hash with CSP
hash of a script or style can be used to allow it .
Suppose we have the following script on our page:
doSomething(); you will get the value:
Finally we can add the hash to our script-src directive to allow it to execute via our Content-Security-Policy header:
The CSP Level 2 specification allows
The easiest way to generate it is to just open the developer tools console and it will output what the expected hash of your script was in the console error message.
You can also use tools such as openssl to generate it, whitespace is not ignored.
Here is an example using openssl, which will be installed by default on most mac or linux systems:
echo -n 'doSomething();' | openssl sha256 -binary | openssl base64
You can use a CSP hash on external scripts or stylesheets to allow them to execute. For example if we have a CSP policy similar to the following:
Content-Security-Policy: default-src 'none';script-src 'sha256-/JqT3SQfawRcv/BIHPThkBvs0OEvtFFmqPF/lYI/Cxo='
Now we can load jquery-3.7.1.min.js based on it's hash alone, without adding code.jquery.com to the CSP policy.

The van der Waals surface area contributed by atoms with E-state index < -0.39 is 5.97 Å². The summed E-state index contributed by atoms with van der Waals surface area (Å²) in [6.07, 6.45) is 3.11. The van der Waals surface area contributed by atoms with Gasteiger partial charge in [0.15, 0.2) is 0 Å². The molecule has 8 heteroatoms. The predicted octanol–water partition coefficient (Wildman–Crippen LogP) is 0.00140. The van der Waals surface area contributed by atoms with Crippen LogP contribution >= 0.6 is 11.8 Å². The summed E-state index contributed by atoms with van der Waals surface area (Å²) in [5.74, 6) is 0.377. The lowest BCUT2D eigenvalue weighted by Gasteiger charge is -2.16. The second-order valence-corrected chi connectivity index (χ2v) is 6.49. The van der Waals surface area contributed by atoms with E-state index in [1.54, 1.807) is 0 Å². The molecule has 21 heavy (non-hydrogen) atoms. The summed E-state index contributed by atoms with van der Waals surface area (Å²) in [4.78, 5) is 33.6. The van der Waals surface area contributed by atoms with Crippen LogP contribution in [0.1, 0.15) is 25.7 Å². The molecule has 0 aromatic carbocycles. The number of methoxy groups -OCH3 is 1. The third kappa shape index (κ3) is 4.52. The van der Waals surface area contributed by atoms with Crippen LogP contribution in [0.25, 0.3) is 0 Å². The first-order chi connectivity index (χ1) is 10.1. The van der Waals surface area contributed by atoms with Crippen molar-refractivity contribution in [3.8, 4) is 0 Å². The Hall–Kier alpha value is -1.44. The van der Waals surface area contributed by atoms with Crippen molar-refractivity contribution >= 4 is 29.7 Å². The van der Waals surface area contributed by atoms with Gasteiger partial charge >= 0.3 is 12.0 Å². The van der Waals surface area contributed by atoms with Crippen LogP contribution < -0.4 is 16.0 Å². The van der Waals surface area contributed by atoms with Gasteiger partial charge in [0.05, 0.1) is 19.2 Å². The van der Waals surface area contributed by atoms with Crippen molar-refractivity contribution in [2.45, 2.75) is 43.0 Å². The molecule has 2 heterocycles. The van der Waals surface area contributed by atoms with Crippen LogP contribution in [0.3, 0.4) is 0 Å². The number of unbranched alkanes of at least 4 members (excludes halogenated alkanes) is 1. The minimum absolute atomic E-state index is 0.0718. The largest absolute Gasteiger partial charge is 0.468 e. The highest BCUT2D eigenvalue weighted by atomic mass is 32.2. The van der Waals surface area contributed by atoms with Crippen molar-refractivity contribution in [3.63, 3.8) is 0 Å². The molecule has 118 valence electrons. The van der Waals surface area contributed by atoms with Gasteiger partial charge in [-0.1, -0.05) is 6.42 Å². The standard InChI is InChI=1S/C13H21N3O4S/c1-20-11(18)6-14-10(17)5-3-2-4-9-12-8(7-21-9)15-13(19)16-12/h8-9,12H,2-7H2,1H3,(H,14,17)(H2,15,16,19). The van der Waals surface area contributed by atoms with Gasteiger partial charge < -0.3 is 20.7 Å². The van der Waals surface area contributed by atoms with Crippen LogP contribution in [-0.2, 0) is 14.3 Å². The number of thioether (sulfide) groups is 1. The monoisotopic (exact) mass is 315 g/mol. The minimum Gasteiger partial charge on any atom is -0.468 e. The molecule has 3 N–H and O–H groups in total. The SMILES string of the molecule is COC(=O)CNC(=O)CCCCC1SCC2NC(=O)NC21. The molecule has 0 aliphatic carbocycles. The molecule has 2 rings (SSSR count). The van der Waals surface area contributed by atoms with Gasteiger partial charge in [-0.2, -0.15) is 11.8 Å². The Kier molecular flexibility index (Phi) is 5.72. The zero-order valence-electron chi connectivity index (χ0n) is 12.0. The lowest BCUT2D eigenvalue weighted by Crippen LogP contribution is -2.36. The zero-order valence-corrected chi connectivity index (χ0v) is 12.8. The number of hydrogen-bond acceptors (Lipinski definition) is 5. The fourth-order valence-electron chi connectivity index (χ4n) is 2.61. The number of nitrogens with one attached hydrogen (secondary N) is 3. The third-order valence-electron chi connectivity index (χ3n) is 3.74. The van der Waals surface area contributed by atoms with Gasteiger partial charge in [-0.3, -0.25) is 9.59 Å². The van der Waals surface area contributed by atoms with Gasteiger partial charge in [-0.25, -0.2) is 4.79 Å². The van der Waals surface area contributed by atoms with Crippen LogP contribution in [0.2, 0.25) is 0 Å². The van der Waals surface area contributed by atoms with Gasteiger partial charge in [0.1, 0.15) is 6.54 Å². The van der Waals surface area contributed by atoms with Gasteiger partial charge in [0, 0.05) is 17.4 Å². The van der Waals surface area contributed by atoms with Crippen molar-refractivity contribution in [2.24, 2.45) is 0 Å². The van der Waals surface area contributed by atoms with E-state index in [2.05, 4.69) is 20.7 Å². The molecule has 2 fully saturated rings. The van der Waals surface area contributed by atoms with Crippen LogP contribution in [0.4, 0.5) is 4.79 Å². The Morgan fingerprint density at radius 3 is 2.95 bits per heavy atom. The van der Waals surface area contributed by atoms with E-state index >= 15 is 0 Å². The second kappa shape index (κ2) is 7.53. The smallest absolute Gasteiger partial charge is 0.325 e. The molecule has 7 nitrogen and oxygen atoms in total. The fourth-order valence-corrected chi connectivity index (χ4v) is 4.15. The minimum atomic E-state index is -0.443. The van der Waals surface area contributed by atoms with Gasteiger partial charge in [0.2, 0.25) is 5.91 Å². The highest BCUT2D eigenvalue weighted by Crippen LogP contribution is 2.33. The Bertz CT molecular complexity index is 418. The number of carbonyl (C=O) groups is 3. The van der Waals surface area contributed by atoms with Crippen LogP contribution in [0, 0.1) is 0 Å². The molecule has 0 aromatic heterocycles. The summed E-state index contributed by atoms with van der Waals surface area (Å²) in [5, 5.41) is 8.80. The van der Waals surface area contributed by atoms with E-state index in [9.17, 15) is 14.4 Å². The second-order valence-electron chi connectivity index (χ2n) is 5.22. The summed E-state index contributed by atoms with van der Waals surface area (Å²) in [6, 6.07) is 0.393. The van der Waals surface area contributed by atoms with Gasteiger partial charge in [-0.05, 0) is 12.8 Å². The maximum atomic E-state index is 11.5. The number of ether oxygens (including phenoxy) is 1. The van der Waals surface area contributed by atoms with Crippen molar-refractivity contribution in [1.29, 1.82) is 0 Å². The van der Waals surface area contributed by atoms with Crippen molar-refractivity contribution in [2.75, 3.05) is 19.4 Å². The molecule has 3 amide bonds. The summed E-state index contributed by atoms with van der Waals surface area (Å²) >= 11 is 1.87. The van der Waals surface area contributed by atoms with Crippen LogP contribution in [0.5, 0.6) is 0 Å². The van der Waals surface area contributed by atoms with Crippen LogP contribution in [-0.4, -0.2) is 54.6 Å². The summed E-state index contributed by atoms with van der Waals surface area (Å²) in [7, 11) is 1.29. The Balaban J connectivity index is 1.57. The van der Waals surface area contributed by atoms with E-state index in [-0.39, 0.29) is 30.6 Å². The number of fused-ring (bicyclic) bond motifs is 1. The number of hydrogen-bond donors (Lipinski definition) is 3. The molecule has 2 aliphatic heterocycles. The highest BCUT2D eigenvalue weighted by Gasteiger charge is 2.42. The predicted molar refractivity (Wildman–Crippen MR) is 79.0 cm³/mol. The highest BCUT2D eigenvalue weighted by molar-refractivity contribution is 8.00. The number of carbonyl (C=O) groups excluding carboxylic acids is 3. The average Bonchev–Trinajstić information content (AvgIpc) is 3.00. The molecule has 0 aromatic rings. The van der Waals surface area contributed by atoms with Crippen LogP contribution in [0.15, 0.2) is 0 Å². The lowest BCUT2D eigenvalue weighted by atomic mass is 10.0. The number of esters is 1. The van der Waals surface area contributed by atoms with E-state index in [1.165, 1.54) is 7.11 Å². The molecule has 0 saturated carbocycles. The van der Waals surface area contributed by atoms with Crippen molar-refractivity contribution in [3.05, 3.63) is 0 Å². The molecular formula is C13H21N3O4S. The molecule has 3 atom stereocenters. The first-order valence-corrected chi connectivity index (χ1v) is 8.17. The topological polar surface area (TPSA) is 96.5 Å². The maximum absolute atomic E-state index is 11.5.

<script src="https://code.jquery.com/jquery-3.7.1.min.js" integrity="sha256-/JqT3SQfawRcv/BIHPThkBvs0OEvtFFmqPF/lYI/Cxo=" crossorigin="anonymous"></script>
Note that the above example is also using subresource integrity or SRI to enforce the hash. You might find it duplicating to have it in both places, but it can serve as a good way to document which hash is for which script.
On the topic of SRI, it is worth noting that CSP did implement a directive called
require-sri-for, which could be used to enforce SRI for script tags like this:
require-sri-for script. This feature was experimental and was removed for a few different reasons. One of the reasons it was not as useful as it sounds is that it also required CORS access in order to verify the the integrity from the policy. The
require-sri-for directive was implemented in Chrome and Firefox around 2017-2019
There are a three common reasons your CSP hash might not be working:
script-src sha256-abc123; you need to wrap it in single quotes, for example:
hash source list directive was added to CSP Level 2. This means that support has existed since 2015 in Chrome and Firefox, Safari 10+ or Edge 15+.
It is not supported at all in Internet Explorer, you need to use the Edge browser instead.
Advisory Week is a weekly roundup of all the security advisories published by the major software vendors.